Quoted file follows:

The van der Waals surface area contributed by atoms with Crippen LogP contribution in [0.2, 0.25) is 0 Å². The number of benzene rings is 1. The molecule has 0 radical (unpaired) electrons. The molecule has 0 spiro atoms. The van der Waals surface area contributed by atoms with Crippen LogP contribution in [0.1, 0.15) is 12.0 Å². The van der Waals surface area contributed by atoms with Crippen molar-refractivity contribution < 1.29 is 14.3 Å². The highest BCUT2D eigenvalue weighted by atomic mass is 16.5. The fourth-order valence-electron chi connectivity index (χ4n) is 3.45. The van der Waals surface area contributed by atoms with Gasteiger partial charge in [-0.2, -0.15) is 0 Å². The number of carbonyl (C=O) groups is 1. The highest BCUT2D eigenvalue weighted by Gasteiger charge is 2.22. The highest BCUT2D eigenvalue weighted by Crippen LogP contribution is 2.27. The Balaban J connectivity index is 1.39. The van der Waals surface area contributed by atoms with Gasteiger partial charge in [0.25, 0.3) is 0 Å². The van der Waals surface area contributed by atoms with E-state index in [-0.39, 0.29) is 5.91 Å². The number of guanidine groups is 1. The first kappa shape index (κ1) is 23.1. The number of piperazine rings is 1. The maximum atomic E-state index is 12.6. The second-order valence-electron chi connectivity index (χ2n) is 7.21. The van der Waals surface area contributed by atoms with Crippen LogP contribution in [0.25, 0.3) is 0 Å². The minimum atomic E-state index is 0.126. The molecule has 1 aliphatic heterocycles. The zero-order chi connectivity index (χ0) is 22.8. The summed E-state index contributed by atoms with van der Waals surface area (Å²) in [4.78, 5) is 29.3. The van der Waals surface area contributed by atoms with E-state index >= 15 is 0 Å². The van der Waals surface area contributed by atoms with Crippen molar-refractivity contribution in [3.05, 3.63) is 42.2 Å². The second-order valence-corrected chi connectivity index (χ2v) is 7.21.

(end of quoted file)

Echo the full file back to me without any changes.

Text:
The van der Waals surface area contributed by atoms with Crippen LogP contribution in [0.2, 0.25) is 0 Å². The number of benzene rings is 1. The molecule has 0 radical (unpaired) electrons. The molecule has 0 spiro atoms. The van der Waals surface area contributed by atoms with Crippen LogP contribution in [0.1, 0.15) is 12.0 Å². The van der Waals surface area contributed by atoms with Crippen molar-refractivity contribution < 1.29 is 14.3 Å². The highest BCUT2D eigenvalue weighted by atomic mass is 16.5. The fourth-order valence-electron chi connectivity index (χ4n) is 3.45. The van der Waals surface area contributed by atoms with Gasteiger partial charge in [-0.2, -0.15) is 0 Å². The number of carbonyl (C=O) groups is 1. The highest BCUT2D eigenvalue weighted by Gasteiger charge is 2.22. The highest BCUT2D eigenvalue weighted by Crippen LogP contribution is 2.27. The Balaban J connectivity index is 1.39. The van der Waals surface area contributed by atoms with Gasteiger partial charge in [0.25, 0.3) is 0 Å². The van der Waals surface area contributed by atoms with E-state index in [-0.39, 0.29) is 5.91 Å². The number of guanidine groups is 1. The first kappa shape index (κ1) is 23.1. The number of piperazine rings is 1. The maximum atomic E-state index is 12.6. The second-order valence-electron chi connectivity index (χ2n) is 7.21. The van der Waals surface area contributed by atoms with Crippen LogP contribution in [0.25, 0.3) is 0 Å². The minimum atomic E-state index is 0.126. The molecule has 1 aliphatic heterocycles. The zero-order chi connectivity index (χ0) is 22.8. The summed E-state index contributed by atoms with van der Waals surface area (Å²) in [4.78, 5) is 29.3. The van der Waals surface area contributed by atoms with E-state index >= 15 is 0 Å². The van der Waals surface area contributed by atoms with Crippen molar-refractivity contribution in [3.05, 3.63) is 42.2 Å². The second-order valence-corrected chi connectivity index (χ2v) is 7.21.